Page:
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Lisa Carricaburu
Lisa Carricaburu is managing editor of The Salt Lake Tribune. She encourages reader comments and questions about sltrib.com and The Tribune's print edition in the comments section of this blog, at lisac@sltrib.com or on Twitter: @lcarricaburu.

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(Leah Hogsten | The Salt Lake Tribune) Bureau of Land Management's Monticelllo Field Office Manager Tom Heinlein walks on the wide trails built by ATV enthusiasts at the head of Recapture Canyon on Blanding’s northern outskirts Thursday, May 6, 2010, in Recapture Canyon. The U.S. Bureau of Land Management is considering a San Juan County application for the right of way in Recapture Canyon. An ATV trail would give Blanding residents and visitors easier access to archaeological sites.
Utah public land management topic of Salt Lake Tribune-sponsored debate

No one doubts there is growing tension in Utah over who has the right to manage the state’s vast swathes of federal land.

On Saturday, protesters plan to defy the law by driving ATVs into Southern Utah’s Recapture Canyon, an area closed to motorized travel.

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Disputes over management of wild horses persist in Iron County, and some residents worry President Obama may use his Antiquities Act powers to designate a new national monument in Utah before leaving office.

Regardless of where you stand on these issues, there’s plenty to debate. Land management is a perfect topic for a new public debate format The Salt Lake Tribune is sponsoring along with KCPW 88.3/105.3 FM and the Hinckley Institute of Politics at the University of Utah.

On Wednesday, The Tribune’s Jennifer Napier-Pearce will moderate an Oxford-style debate on the resolution: "The State of Utah is best suited to manage public lands within its borders."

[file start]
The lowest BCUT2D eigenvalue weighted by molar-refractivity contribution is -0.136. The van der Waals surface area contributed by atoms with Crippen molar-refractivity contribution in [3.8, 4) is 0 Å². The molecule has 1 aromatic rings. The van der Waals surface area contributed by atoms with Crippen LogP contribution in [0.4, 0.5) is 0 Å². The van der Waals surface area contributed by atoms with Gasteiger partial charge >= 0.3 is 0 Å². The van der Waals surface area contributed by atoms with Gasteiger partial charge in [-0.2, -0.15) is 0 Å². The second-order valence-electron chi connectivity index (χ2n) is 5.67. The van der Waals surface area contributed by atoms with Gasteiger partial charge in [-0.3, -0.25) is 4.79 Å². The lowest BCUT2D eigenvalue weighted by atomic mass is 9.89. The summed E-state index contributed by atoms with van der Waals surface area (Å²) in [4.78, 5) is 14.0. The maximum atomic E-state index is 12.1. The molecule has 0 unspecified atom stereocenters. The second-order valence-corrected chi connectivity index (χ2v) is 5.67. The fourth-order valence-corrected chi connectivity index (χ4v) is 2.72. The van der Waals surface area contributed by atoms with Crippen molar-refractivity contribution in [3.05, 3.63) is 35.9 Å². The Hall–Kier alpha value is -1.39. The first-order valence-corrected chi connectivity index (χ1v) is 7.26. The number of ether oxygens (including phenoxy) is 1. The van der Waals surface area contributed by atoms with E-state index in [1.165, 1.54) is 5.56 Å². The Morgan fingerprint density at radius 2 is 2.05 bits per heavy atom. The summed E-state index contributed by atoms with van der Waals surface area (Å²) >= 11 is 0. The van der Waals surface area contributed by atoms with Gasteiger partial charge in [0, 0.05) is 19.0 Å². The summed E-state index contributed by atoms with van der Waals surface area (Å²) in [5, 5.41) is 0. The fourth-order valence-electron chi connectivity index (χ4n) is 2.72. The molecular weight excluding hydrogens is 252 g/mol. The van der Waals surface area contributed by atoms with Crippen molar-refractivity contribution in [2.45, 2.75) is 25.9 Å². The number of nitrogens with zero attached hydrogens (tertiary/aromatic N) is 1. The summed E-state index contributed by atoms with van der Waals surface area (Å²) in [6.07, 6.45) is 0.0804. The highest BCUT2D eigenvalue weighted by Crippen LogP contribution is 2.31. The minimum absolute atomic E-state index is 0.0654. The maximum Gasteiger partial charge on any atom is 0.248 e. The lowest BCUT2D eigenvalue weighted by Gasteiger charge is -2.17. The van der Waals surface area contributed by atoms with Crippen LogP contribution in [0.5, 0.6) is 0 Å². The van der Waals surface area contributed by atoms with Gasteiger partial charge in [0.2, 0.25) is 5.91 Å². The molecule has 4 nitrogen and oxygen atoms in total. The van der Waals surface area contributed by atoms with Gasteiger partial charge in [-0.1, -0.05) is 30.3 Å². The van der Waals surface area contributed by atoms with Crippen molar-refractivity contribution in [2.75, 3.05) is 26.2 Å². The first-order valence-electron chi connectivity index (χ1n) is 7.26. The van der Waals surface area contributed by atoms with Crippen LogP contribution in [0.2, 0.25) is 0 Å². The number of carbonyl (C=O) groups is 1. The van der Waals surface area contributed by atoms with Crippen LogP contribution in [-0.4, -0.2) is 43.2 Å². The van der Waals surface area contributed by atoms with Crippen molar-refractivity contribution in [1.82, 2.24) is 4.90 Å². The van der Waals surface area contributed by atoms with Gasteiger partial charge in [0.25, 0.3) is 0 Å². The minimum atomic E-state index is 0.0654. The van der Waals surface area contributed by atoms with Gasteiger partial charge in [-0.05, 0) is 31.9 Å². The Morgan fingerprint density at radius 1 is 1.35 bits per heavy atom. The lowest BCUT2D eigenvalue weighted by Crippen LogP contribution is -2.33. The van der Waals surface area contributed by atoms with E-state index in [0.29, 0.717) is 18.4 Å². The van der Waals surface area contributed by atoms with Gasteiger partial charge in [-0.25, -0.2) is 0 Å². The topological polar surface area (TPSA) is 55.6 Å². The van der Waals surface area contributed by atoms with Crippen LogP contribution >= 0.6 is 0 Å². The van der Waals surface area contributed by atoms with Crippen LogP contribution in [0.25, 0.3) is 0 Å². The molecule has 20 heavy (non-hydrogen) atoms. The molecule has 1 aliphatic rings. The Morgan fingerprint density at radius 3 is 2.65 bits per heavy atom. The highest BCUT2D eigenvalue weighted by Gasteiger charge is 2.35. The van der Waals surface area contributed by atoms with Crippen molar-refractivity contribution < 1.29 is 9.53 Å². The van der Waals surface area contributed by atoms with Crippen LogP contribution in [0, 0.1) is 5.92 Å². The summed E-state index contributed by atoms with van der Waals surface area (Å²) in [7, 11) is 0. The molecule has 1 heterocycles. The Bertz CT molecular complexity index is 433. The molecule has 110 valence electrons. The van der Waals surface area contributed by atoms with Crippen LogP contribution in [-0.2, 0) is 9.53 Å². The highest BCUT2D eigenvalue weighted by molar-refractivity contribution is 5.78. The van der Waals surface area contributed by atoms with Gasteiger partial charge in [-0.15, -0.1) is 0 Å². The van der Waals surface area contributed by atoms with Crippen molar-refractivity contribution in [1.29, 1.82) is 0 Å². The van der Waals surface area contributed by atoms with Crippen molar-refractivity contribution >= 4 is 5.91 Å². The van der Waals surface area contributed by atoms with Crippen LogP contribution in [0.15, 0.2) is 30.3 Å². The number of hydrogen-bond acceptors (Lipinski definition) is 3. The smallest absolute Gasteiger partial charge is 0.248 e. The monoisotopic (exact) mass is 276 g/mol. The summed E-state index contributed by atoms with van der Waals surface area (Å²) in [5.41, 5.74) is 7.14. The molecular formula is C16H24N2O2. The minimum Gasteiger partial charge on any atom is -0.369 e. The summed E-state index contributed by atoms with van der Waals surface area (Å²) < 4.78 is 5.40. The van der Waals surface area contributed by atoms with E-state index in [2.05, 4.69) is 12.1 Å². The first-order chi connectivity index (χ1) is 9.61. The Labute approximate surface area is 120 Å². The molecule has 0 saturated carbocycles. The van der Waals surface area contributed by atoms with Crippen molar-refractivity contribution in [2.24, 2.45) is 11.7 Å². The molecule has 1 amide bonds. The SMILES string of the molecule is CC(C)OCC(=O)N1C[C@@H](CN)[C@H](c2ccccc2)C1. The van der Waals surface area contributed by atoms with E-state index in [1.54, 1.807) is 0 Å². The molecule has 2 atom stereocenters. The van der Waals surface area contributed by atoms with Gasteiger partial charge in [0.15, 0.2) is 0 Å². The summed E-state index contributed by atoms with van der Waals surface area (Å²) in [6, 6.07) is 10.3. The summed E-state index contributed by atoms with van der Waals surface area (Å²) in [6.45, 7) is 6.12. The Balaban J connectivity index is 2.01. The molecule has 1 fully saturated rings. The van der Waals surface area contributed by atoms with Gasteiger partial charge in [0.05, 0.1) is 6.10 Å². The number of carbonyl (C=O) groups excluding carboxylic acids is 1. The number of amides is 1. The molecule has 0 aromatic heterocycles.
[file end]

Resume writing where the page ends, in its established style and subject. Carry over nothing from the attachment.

Arguing for the motion will be Utah House Speaker Rebecca Lockhart and West Jordan Republican Rep. Ken Ivory, president of the American Lands Council.

Arguing against the resolution will be former BLM director Pat Shea and Dan McCool, political science professor and director of the Environmental and Sustainability Studies Program at the University of Utah.

The event, which begins at 7 p.m., is free and open to the public at the Salt Lake City Main Library, 210 E. 400 South.

Those attending will have an opportunity to vote on which team was most persuasive.

KCPW will broadcast the debate live, and it also will be live streamed at sltrib.com.

The debate is intended to provide an opportunity for Utahns interested in the issue to hear newsmakers address their best arguments in person. You gain direct access to decision makers and sources for the stories The Tribune writes about public lands.

We expect a lively discussion.

Copyright 2014 The Salt Lake Tribune. All rights reserved. This material may not be published, broadcast, rewritten or redistributed.

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